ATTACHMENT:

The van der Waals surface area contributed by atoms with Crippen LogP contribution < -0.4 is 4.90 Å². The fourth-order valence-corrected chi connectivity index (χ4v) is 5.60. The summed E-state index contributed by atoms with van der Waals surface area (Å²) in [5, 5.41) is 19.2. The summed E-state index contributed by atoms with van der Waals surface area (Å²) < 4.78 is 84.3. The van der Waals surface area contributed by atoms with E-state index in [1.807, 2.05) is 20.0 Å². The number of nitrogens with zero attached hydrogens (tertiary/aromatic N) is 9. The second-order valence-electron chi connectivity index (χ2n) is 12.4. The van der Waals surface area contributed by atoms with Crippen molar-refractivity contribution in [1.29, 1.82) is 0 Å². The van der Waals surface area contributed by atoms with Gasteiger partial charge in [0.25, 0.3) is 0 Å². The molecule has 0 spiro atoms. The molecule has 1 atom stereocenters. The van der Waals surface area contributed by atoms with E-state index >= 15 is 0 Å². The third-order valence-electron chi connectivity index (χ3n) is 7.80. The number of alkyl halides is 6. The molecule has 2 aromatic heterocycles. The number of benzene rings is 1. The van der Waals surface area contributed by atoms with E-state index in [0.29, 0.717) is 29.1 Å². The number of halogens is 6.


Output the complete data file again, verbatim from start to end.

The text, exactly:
The van der Waals surface area contributed by atoms with Crippen LogP contribution < -0.4 is 4.90 Å². The fourth-order valence-corrected chi connectivity index (χ4v) is 5.60. The summed E-state index contributed by atoms with van der Waals surface area (Å²) in [5, 5.41) is 19.2. The summed E-state index contributed by atoms with van der Waals surface area (Å²) < 4.78 is 84.3. The van der Waals surface area contributed by atoms with E-state index in [1.807, 2.05) is 20.0 Å². The number of nitrogens with zero attached hydrogens (tertiary/aromatic N) is 9. The second-order valence-electron chi connectivity index (χ2n) is 12.4. The van der Waals surface area contributed by atoms with Crippen molar-refractivity contribution in [1.29, 1.82) is 0 Å². The van der Waals surface area contributed by atoms with Gasteiger partial charge in [0.25, 0.3) is 0 Å². The molecule has 0 spiro atoms. The molecule has 1 atom stereocenters. The van der Waals surface area contributed by atoms with E-state index >= 15 is 0 Å². The third-order valence-electron chi connectivity index (χ3n) is 7.80. The number of alkyl halides is 6. The molecule has 2 aromatic heterocycles. The number of benzene rings is 1. The van der Waals surface area contributed by atoms with E-state index in [0.29, 0.717) is 29.1 Å². The number of halogens is 6.